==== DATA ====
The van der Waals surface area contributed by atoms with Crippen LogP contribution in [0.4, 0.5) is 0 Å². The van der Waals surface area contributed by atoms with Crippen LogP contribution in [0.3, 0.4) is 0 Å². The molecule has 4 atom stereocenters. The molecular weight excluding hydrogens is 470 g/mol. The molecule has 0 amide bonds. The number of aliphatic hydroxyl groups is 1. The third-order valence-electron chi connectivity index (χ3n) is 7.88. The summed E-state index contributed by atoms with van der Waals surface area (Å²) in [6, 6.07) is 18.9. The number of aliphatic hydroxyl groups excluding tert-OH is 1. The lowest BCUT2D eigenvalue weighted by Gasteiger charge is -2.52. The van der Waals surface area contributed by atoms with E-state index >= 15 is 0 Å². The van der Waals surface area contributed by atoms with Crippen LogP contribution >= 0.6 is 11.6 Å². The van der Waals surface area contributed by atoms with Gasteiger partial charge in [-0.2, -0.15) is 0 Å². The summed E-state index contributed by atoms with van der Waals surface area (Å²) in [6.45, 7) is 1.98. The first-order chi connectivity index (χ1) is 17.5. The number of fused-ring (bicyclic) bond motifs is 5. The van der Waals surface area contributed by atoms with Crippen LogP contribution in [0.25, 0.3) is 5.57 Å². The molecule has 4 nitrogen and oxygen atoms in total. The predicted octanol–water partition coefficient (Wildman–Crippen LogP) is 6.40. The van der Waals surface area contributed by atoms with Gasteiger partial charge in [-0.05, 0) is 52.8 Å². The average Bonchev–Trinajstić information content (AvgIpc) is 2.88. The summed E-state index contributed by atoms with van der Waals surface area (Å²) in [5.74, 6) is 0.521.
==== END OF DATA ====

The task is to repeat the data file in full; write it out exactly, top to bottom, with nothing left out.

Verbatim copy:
The van der Waals surface area contributed by atoms with Crippen LogP contribution in [0.4, 0.5) is 0 Å². The van der Waals surface area contributed by atoms with Crippen LogP contribution in [0.3, 0.4) is 0 Å². The molecule has 4 atom stereocenters. The molecular weight excluding hydrogens is 470 g/mol. The molecule has 0 amide bonds. The number of aliphatic hydroxyl groups is 1. The third-order valence-electron chi connectivity index (χ3n) is 7.88. The summed E-state index contributed by atoms with van der Waals surface area (Å²) in [6, 6.07) is 18.9. The number of aliphatic hydroxyl groups excluding tert-OH is 1. The lowest BCUT2D eigenvalue weighted by Gasteiger charge is -2.52. The van der Waals surface area contributed by atoms with E-state index >= 15 is 0 Å². The van der Waals surface area contributed by atoms with Crippen LogP contribution >= 0.6 is 11.6 Å². The van der Waals surface area contributed by atoms with Gasteiger partial charge in [-0.2, -0.15) is 0 Å². The summed E-state index contributed by atoms with van der Waals surface area (Å²) in [6.45, 7) is 1.98. The first-order chi connectivity index (χ1) is 17.5. The number of fused-ring (bicyclic) bond motifs is 5. The van der Waals surface area contributed by atoms with Crippen LogP contribution in [0.25, 0.3) is 5.57 Å². The molecule has 4 nitrogen and oxygen atoms in total. The predicted octanol–water partition coefficient (Wildman–Crippen LogP) is 6.40. The van der Waals surface area contributed by atoms with Gasteiger partial charge in [-0.05, 0) is 52.8 Å². The average Bonchev–Trinajstić information content (AvgIpc) is 2.88. The summed E-state index contributed by atoms with van der Waals surface area (Å²) in [5.74, 6) is 0.521.